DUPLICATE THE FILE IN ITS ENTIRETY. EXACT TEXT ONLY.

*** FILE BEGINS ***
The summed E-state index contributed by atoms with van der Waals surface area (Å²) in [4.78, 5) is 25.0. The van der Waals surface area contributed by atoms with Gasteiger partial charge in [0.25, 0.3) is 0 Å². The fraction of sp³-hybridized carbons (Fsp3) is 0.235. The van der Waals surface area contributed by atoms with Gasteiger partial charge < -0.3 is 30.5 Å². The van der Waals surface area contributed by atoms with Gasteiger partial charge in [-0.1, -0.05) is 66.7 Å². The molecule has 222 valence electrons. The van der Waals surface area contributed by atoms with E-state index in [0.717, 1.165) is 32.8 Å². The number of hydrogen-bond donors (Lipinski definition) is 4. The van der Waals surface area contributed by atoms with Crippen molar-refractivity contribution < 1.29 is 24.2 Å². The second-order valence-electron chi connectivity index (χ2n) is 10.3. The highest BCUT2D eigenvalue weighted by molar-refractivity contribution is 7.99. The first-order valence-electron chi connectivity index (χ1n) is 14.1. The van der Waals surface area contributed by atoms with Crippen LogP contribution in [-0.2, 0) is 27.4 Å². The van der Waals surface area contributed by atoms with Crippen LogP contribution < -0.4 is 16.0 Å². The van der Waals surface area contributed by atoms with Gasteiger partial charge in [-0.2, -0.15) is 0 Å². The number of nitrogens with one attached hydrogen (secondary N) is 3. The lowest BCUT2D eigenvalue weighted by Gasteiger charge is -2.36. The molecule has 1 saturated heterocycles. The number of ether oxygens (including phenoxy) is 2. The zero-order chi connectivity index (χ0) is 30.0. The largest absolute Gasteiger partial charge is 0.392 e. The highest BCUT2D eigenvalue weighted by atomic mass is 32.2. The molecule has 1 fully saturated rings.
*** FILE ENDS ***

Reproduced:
The summed E-state index contributed by atoms with van der Waals surface area (Å²) in [4.78, 5) is 25.0. The van der Waals surface area contributed by atoms with Gasteiger partial charge in [0.25, 0.3) is 0 Å². The fraction of sp³-hybridized carbons (Fsp3) is 0.235. The van der Waals surface area contributed by atoms with Gasteiger partial charge < -0.3 is 30.5 Å². The van der Waals surface area contributed by atoms with Gasteiger partial charge in [-0.1, -0.05) is 66.7 Å². The molecule has 222 valence electrons. The van der Waals surface area contributed by atoms with E-state index in [0.717, 1.165) is 32.8 Å². The number of hydrogen-bond donors (Lipinski definition) is 4. The van der Waals surface area contributed by atoms with Crippen molar-refractivity contribution < 1.29 is 24.2 Å². The second-order valence-electron chi connectivity index (χ2n) is 10.3. The highest BCUT2D eigenvalue weighted by molar-refractivity contribution is 7.99. The first-order valence-electron chi connectivity index (χ1n) is 14.1. The van der Waals surface area contributed by atoms with Crippen LogP contribution in [-0.2, 0) is 27.4 Å². The van der Waals surface area contributed by atoms with Crippen LogP contribution < -0.4 is 16.0 Å². The van der Waals surface area contributed by atoms with Gasteiger partial charge in [-0.2, -0.15) is 0 Å². The number of nitrogens with one attached hydrogen (secondary N) is 3. The lowest BCUT2D eigenvalue weighted by Gasteiger charge is -2.36. The molecule has 1 saturated heterocycles. The number of ether oxygens (including phenoxy) is 2. The zero-order chi connectivity index (χ0) is 30.0. The largest absolute Gasteiger partial charge is 0.392 e. The highest BCUT2D eigenvalue weighted by atomic mass is 32.2. The molecule has 1 fully saturated rings.